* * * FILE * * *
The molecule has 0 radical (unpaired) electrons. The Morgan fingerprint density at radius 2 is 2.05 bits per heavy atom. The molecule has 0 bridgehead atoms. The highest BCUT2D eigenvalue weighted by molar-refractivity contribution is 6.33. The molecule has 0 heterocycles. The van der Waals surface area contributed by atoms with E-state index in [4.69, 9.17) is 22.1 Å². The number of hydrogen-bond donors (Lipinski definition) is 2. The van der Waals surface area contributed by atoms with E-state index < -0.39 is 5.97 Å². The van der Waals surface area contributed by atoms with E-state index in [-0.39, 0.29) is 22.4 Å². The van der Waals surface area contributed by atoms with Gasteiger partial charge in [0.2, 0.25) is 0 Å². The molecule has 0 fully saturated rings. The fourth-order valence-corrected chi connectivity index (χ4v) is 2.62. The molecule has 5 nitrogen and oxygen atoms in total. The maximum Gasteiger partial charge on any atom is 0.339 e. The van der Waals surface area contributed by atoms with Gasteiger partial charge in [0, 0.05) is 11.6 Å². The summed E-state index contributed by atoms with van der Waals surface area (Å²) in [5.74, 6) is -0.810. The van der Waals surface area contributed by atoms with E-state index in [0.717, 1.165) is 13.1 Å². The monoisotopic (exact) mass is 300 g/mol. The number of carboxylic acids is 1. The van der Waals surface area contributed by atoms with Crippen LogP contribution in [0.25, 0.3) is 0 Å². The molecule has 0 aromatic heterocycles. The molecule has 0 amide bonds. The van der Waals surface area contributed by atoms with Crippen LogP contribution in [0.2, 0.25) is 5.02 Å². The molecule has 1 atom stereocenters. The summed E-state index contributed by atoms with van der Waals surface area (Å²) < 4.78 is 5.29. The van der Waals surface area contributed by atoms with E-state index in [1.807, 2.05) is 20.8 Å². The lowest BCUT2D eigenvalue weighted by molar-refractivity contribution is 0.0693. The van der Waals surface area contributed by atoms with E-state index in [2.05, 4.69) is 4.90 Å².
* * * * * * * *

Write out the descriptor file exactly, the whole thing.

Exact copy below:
The molecule has 0 radical (unpaired) electrons. The Morgan fingerprint density at radius 2 is 2.05 bits per heavy atom. The molecule has 0 bridgehead atoms. The highest BCUT2D eigenvalue weighted by molar-refractivity contribution is 6.33. The molecule has 0 heterocycles. The van der Waals surface area contributed by atoms with E-state index in [4.69, 9.17) is 22.1 Å². The number of hydrogen-bond donors (Lipinski definition) is 2. The van der Waals surface area contributed by atoms with E-state index < -0.39 is 5.97 Å². The van der Waals surface area contributed by atoms with E-state index in [-0.39, 0.29) is 22.4 Å². The van der Waals surface area contributed by atoms with Gasteiger partial charge in [0.2, 0.25) is 0 Å². The molecule has 0 fully saturated rings. The fourth-order valence-corrected chi connectivity index (χ4v) is 2.62. The molecule has 5 nitrogen and oxygen atoms in total. The maximum Gasteiger partial charge on any atom is 0.339 e. The van der Waals surface area contributed by atoms with Gasteiger partial charge in [0, 0.05) is 11.6 Å². The summed E-state index contributed by atoms with van der Waals surface area (Å²) in [5.74, 6) is -0.810. The van der Waals surface area contributed by atoms with E-state index in [0.717, 1.165) is 13.1 Å². The monoisotopic (exact) mass is 300 g/mol. The number of carboxylic acids is 1. The van der Waals surface area contributed by atoms with Crippen LogP contribution in [0.25, 0.3) is 0 Å². The molecule has 0 aromatic heterocycles. The molecule has 0 amide bonds. The van der Waals surface area contributed by atoms with Crippen LogP contribution in [0.2, 0.25) is 5.02 Å². The molecule has 1 atom stereocenters. The summed E-state index contributed by atoms with van der Waals surface area (Å²) < 4.78 is 5.29. The van der Waals surface area contributed by atoms with E-state index in [1.807, 2.05) is 20.8 Å². The lowest BCUT2D eigenvalue weighted by molar-refractivity contribution is 0.0693. The van der Waals surface area contributed by atoms with E-state index in [2.05, 4.69) is 4.90 Å².